To provide a fluid-tight closure joint, a cover plate 8 having suitable apertures for passage of studs 6, as shown bring thesurface of plate 8 into engagement with spacers 3 and 7,. the latter members serve as stops to prevent additional compression .of gasket 4 upon further tighten- .ing of nutv 9;

In accordance with the invention, the stud 6 and spacer .ring 7 are secured to the base plate in a single operation .to form a combined stud and spacer assembly. Prefer- .ably, the spacer ring 7 has an inner diameter substantially larger than the diameter .of the stud 6 and with the stud .6 and ring 7' placed indesired position on the'base plate 1 and the stud located within the ring substantially concentric .therewith, the stud and ring are simultaneously .welded to the plate. Stud welding procedures using known stud welding guns are conventional in the art, and in carrying out the joint welding process involved in the present invention such known welding guns may -'be conveniently, though not necessarily, employed.

Welding guns of this type are shown, for example, in United States Patents 2,260,969 and 2,315,502, but any other suitable apparatus could be used if desired.

Figs. 3, 4 and 5 show the successive steps involved in a method carried out in accordance with the invention. Shown in Fig. 3 is the initial arrangement of stud 6a and spacer collar 7a resting on the plate 1a to which they are to be welded. As illustrated in Fig. 3, stud 6a may be of the known flux-containing type incorporating a flux material which acts to remove impurities from the weld area or protects the molten metal from oxidation during the forming of the weld. For this purpose, stud 6a is equipped at its lower end with a small container 6b whic h holds the flux particles and which releasesthe flux in molten form during the welding operation.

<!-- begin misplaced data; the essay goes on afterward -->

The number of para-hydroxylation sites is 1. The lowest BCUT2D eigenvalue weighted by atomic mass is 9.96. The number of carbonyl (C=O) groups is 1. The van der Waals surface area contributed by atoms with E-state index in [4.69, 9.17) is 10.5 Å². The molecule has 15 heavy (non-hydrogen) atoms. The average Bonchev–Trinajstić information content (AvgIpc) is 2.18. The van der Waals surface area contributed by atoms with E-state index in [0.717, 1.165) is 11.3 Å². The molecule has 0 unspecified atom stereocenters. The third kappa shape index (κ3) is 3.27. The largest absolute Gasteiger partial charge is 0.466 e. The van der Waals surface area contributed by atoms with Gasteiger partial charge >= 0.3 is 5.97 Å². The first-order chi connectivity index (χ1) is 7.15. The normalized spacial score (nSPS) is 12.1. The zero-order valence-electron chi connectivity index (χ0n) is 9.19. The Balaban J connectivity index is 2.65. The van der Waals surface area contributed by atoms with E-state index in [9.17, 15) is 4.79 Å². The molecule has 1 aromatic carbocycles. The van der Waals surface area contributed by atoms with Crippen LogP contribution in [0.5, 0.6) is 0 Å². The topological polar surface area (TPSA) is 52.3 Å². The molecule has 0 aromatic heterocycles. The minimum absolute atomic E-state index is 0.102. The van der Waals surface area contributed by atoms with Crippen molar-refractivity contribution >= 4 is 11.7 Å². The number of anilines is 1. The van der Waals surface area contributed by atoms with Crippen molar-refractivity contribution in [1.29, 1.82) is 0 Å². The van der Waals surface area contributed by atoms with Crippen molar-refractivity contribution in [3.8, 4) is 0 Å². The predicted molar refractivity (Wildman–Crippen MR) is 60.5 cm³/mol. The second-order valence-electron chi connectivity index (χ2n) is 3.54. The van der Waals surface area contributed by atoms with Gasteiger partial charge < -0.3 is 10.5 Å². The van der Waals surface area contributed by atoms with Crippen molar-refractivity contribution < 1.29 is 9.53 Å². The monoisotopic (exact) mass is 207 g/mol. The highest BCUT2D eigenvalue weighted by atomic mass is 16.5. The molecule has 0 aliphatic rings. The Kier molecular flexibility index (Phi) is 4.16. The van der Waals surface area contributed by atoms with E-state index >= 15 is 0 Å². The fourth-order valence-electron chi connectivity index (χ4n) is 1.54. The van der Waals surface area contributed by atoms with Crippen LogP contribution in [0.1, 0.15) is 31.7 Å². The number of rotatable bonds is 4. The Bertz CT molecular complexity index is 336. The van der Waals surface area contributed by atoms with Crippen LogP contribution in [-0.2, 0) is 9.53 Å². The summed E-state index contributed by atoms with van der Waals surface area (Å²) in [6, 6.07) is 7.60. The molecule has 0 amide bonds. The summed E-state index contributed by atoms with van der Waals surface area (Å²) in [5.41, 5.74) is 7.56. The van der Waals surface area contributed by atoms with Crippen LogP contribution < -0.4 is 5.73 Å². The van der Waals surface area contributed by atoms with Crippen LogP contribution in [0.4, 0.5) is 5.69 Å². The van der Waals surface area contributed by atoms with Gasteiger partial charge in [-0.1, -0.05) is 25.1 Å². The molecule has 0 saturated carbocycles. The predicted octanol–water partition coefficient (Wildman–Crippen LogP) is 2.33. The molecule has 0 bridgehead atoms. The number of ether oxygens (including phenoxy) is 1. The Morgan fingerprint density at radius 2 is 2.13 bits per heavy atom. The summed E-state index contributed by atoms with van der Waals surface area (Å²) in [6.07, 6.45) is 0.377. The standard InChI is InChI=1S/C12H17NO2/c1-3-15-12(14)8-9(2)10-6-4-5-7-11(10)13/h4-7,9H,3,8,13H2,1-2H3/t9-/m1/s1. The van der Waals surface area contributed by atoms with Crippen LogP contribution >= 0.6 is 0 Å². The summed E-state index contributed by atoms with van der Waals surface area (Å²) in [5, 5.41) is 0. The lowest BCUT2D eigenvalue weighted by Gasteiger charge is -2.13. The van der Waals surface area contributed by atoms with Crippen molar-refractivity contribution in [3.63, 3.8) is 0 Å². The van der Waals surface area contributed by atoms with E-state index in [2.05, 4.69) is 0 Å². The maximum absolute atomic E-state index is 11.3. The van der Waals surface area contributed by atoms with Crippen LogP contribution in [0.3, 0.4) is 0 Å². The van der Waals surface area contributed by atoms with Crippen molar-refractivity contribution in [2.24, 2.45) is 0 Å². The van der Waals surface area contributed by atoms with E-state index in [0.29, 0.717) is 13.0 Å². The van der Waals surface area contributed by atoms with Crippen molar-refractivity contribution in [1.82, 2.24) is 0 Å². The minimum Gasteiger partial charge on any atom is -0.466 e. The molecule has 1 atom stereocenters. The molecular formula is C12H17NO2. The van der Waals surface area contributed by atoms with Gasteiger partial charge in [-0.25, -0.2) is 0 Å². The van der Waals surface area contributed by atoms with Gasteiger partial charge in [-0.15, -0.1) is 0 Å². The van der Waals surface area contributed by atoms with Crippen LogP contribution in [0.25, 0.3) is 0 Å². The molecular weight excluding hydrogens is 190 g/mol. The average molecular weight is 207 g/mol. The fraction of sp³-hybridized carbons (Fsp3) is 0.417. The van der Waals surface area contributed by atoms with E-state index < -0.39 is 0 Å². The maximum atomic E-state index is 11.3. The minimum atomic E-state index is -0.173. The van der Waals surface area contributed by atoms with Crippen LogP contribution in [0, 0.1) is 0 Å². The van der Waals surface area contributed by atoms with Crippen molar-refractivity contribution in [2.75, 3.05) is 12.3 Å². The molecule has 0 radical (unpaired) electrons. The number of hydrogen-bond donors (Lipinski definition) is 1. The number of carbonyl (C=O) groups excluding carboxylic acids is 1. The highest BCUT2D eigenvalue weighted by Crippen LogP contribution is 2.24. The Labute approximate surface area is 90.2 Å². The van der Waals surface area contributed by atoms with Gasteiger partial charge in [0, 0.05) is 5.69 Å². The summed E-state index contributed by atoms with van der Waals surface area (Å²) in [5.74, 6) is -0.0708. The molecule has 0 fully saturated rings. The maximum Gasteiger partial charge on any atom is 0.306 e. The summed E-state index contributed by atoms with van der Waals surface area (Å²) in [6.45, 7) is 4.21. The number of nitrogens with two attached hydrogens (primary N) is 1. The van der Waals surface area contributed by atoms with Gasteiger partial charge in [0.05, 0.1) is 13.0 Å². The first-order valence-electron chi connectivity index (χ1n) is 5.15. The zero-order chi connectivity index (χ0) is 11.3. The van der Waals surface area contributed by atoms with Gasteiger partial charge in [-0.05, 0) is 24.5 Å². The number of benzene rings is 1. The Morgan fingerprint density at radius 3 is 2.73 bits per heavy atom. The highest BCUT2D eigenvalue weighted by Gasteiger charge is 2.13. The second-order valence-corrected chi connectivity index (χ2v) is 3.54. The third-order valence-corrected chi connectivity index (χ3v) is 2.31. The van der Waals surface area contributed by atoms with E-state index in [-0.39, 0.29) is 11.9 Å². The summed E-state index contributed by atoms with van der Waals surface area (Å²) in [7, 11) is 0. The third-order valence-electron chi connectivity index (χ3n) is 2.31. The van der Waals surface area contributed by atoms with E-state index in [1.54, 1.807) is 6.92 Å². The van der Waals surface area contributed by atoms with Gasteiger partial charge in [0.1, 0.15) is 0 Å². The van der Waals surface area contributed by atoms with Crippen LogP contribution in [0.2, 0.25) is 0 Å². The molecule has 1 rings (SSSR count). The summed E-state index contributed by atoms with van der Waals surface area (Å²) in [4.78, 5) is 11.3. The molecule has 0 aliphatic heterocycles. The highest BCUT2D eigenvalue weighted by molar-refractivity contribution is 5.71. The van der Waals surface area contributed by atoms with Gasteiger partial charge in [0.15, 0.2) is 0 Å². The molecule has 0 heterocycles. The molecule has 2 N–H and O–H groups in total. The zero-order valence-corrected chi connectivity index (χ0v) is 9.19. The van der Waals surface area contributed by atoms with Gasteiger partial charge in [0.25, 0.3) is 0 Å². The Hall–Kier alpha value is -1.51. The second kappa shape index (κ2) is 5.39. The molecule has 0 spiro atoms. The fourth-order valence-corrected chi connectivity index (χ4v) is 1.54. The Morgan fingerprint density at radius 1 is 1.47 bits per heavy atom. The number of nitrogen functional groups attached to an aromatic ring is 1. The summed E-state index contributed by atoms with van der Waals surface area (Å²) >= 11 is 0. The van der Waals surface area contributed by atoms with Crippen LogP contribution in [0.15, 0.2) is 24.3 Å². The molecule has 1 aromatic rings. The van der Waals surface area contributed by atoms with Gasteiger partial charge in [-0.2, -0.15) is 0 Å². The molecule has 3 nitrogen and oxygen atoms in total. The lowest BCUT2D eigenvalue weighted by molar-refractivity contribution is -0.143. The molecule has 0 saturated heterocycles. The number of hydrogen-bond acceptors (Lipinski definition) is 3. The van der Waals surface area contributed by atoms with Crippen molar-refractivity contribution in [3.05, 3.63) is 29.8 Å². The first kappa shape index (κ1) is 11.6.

The stud 6a is held in position by the welding gun, only shield or ferrule 11 is arra nged encirclingthe stud 61; he

means therebetween, said combined means comprising a the chuck portion ltt of which is shown in thetdrawing, thestud being held thereby-in electrical and mechanical connectionwith the welding An 'annular ceramic .tween the gun portion ltl and the spacer" ring 7a, the ,ferrule beingheld by gravity or othermeans'against ring 7a. Asis noted from the 'drawing, the ferrule 11"fits rather closely around the stud 6e and serves to prevent access of "air to the weld area, to confine the molten material to the weld area, and to preventupward discharge of gases 'duringthe welding operation. However, the use of the ferrule is not absolutely essential in carrying out the present method. 7

Upon actuation of the gun, electric currentis caused to how through the stud 16a to plate la, and'chuck 10 thereafter retractsstud 6a away: from plate 1a, thus creat-' ing electrical arcs extending from the stud to both spacer ring 7a and plate In, as shown in Fig. 4, and resulting in portions of the stud 6a, spacer ring 7a and plate 1a mediately solidifies and forms a strong permanent weld being melted The stud '6a is then plunged by chuck 10 into the molten metal pool thus produced, which imfixedly and jointly securing the stud 6a and spacer collar.

The gun is removed and the ex- Toobtain optimumiresults in the above operation, the

"spacing collar aperture'should be sufliciently larger than the stud diameter .to provide adequate space for the molten metal to flow between the stud 6a and spacing collar 7a and formtagood weld therebetween. Also, the amount the stud 6a is ,retracted should be carefully regulatedso that gaming occurs both between the .stud and the spacing coll'anand between the stud and the plate, substantially as shown in Pig. 4.

There is thus provided by the present invention a novel arrangement of clamping stud and gasket spacer which is economically and conveniently produced, and which com- "bines' in one unit and one operation an'assernbly which heretofore required a plurality of separate units and steps, the inventionjthereby makingpossible substantial savings in time, labor and expense.

While the present invention has been described with reference to particular embodiments there, it will :be understood' that numerous'modifi'cations may be made by those skilled in the art. without actually departing from the scope of the invention. Therefore the appended claims are intended to cover all such equivalent variations as comewithin the true spirit and scope of the invention.

What I claim as new and desire to secure by Letters Patent of the United States is: e

1. A joint structure comprising a pair of rigid coopersecured to one of said surfaces for clamping said surfaces together andfor limiting the compression of said gasket will be limited by said spacer'ring.